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Congresswoman Alexandria Ocasio-Cortez and Senator Ed Markey, along with dozens of co-sponsors, have introduced a vision for the Green New Deal. One Republican called it a “socialist manifesto”. Many environmental advocacy groups have hailed it, but some say it doesn’t go far enough. Others warn that its broad scope and the long list of progressive social programs it endorses could hinder its climate efforts.
So what is the Green New Deal?
The proposal outlines the broad principles of a plan simultaneously to fight inequity and tackle climate change. It does not contain policy details or advocate for specific ways of reducing greenhouse gas emissions. But with a broad brush it aims to make the US carbon-neutral – net zero carbon emissions – in 10 years.
The Green New Deal recognizes that transition would require massive change. It endorses ways of ensuring that vulnerable populations – including the poor, people of color, indigenous populations and communities already facing environmental degradation – take part in the planning process and benefit from the green economy.
Would it end the use of coal, oil and natural gas?
No. But it would aim to offset any remaining greenhouse gas pollution with forests that absorb carbon dioxide, for example. It does not specifically address what role nuclear power or fossil fuels with carbon capture technologies would play. Nuclear power represents half of the carbon-free energy in the US, but it runs on mined uranium. Fossil fuels with carbon capture would still require drilling and cause pollution.
How ambitious is the Green New Deal?
Incredibly ambitious, both on climate change and with its reimagining of society.
Fossil fuels are deeply embedded in the US economy. Of the total greenhouse gas emissions in the US in 2016, 28% were from electricity, 28% were from transportation, 22% were from industry, 11% were commercial and residential and 9% were from agriculture.
US climate efforts so far have focused on the power sector, which is probably the easiest to decarbonize. Many states and localities have continued that work even as the federal government ignores climate change.
Additionally, climate advocates and policy experts across the country have not typically tried to address every contributor to global warming at once or while addressing other societal issues. This kind of system-wide thinking and planning would be difficult to adopt.
The energy shift would require a major investment, as would the social programs highlighted in the Green New Deal. The resolution does not suggest a source for that money. The politics of the plan are also difficult, with Republicans in control of the Senate and the White House vehemently opposed to it, and with some Democrats split over whether it is the right approach.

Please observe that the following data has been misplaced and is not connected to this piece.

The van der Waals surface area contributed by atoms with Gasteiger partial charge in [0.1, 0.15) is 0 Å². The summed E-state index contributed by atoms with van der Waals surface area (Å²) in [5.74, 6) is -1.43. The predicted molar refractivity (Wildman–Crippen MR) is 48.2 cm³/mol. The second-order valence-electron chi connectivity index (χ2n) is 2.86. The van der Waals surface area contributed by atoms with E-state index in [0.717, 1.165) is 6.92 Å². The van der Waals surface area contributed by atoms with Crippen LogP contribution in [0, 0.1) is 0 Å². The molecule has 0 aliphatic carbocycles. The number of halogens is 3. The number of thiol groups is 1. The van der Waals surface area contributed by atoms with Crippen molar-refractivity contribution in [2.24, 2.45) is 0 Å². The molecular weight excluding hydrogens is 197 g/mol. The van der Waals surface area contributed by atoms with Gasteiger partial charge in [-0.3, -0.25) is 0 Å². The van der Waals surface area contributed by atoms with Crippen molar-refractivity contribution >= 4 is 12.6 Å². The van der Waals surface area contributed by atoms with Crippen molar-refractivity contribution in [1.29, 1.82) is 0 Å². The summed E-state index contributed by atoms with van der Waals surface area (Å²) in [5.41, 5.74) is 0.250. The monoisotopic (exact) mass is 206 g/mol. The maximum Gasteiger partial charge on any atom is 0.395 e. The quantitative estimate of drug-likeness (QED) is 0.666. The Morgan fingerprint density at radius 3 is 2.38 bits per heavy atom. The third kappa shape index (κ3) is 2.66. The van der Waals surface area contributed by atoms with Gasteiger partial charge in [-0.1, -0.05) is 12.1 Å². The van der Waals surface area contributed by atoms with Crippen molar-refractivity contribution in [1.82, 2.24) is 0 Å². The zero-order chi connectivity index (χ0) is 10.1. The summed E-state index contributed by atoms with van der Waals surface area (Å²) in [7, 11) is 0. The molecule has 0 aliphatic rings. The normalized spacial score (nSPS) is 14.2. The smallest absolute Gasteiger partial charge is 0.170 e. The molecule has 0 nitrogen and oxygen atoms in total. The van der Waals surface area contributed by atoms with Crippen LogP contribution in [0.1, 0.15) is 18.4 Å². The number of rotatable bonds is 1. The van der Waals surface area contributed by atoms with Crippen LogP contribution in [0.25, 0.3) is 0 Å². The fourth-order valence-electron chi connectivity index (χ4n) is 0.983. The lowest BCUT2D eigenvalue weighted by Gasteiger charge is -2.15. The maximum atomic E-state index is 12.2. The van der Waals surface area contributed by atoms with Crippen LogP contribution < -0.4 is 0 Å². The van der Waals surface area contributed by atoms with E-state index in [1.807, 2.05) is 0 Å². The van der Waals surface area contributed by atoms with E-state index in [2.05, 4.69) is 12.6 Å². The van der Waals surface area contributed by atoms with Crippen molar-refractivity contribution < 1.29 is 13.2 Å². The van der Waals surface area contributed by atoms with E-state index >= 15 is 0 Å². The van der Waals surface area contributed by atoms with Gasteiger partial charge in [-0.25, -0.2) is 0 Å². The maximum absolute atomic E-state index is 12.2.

How would it fight climate change?
The goals of the document include a “10-year national mobilization” to:
build resiliency against climate change-related disasters
meet power demand with “clean, renewable, and zero-emission energy sources”
expand energy efficiency and access to power
work with farmers to cut emissions
overhaul the transportation sector with electric vehicles, public transportation and high-speed rail
remove greenhouse gases from the atmosphere by bolstering forests
What does the science recommend?
The earth has seen about 1C (1.8F) of warming since industrialization. Scientists say limiting warming to 1.5C would require cutting manmade carbon levels by 45% by 2030 and reaching net zero around 2050. The US currently generates about 15% of that greenhouse gas pollution, although it is the biggest contributor historically.
Exceeding 1.5C of warming by half a degree will worsen the risks of drought, floods, extreme heat and poverty for hundreds of millions of people.
What would the Green New Deal do for people?
The proposal lays out numerous “crises”, including declining life expectancy for many Americans, as well as wage stagnation and income inequality.
The Green New Deal calls for:
a guaranteed job with fair pay, family and medical leave, paid vacations and retirement security
universal high-quality healthcare
free higher education
access to affordable, safe and adequate housing
stronger labor, workplace health and safety, anti-discrimination, and wage and hour standards
the clean-up of hazardous waste sites
access to clean water and air, health and affordable food, and nature